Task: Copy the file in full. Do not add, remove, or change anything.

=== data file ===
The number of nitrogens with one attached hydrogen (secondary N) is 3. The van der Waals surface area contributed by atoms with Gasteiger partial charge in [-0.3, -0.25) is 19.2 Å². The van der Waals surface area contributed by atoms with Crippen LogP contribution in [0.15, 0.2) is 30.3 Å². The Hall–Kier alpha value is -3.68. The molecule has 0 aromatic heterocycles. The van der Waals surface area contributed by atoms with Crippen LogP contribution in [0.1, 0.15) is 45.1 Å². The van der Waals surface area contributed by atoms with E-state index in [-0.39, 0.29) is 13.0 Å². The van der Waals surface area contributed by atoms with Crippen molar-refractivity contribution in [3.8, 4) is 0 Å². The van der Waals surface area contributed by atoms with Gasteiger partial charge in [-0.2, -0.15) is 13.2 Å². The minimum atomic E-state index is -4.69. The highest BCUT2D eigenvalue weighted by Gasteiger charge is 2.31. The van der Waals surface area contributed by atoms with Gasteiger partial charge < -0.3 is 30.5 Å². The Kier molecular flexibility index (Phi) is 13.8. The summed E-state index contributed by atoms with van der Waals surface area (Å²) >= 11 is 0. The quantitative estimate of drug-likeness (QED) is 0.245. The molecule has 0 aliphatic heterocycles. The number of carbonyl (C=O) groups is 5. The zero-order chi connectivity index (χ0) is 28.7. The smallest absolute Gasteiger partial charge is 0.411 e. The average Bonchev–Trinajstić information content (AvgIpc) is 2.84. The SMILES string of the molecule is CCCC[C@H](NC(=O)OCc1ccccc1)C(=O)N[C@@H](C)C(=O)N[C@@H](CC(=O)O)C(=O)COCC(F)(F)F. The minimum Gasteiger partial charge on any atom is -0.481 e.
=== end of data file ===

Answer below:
The number of nitrogens with one attached hydrogen (secondary N) is 3. The van der Waals surface area contributed by atoms with Gasteiger partial charge in [-0.3, -0.25) is 19.2 Å². The van der Waals surface area contributed by atoms with Crippen LogP contribution in [0.15, 0.2) is 30.3 Å². The Hall–Kier alpha value is -3.68. The molecule has 0 aromatic heterocycles. The van der Waals surface area contributed by atoms with Crippen LogP contribution in [0.1, 0.15) is 45.1 Å². The van der Waals surface area contributed by atoms with E-state index in [-0.39, 0.29) is 13.0 Å². The van der Waals surface area contributed by atoms with Crippen molar-refractivity contribution in [3.8, 4) is 0 Å². The van der Waals surface area contributed by atoms with Gasteiger partial charge in [-0.2, -0.15) is 13.2 Å². The minimum atomic E-state index is -4.69. The highest BCUT2D eigenvalue weighted by Gasteiger charge is 2.31. The van der Waals surface area contributed by atoms with Gasteiger partial charge < -0.3 is 30.5 Å². The Kier molecular flexibility index (Phi) is 13.8. The summed E-state index contributed by atoms with van der Waals surface area (Å²) >= 11 is 0. The quantitative estimate of drug-likeness (QED) is 0.245. The molecule has 0 aliphatic heterocycles. The number of carbonyl (C=O) groups is 5. The zero-order chi connectivity index (χ0) is 28.7. The smallest absolute Gasteiger partial charge is 0.411 e. The average Bonchev–Trinajstić information content (AvgIpc) is 2.84. The SMILES string of the molecule is CCCC[C@H](NC(=O)OCc1ccccc1)C(=O)N[C@@H](C)C(=O)N[C@@H](CC(=O)O)C(=O)COCC(F)(F)F. The minimum Gasteiger partial charge on any atom is -0.481 e.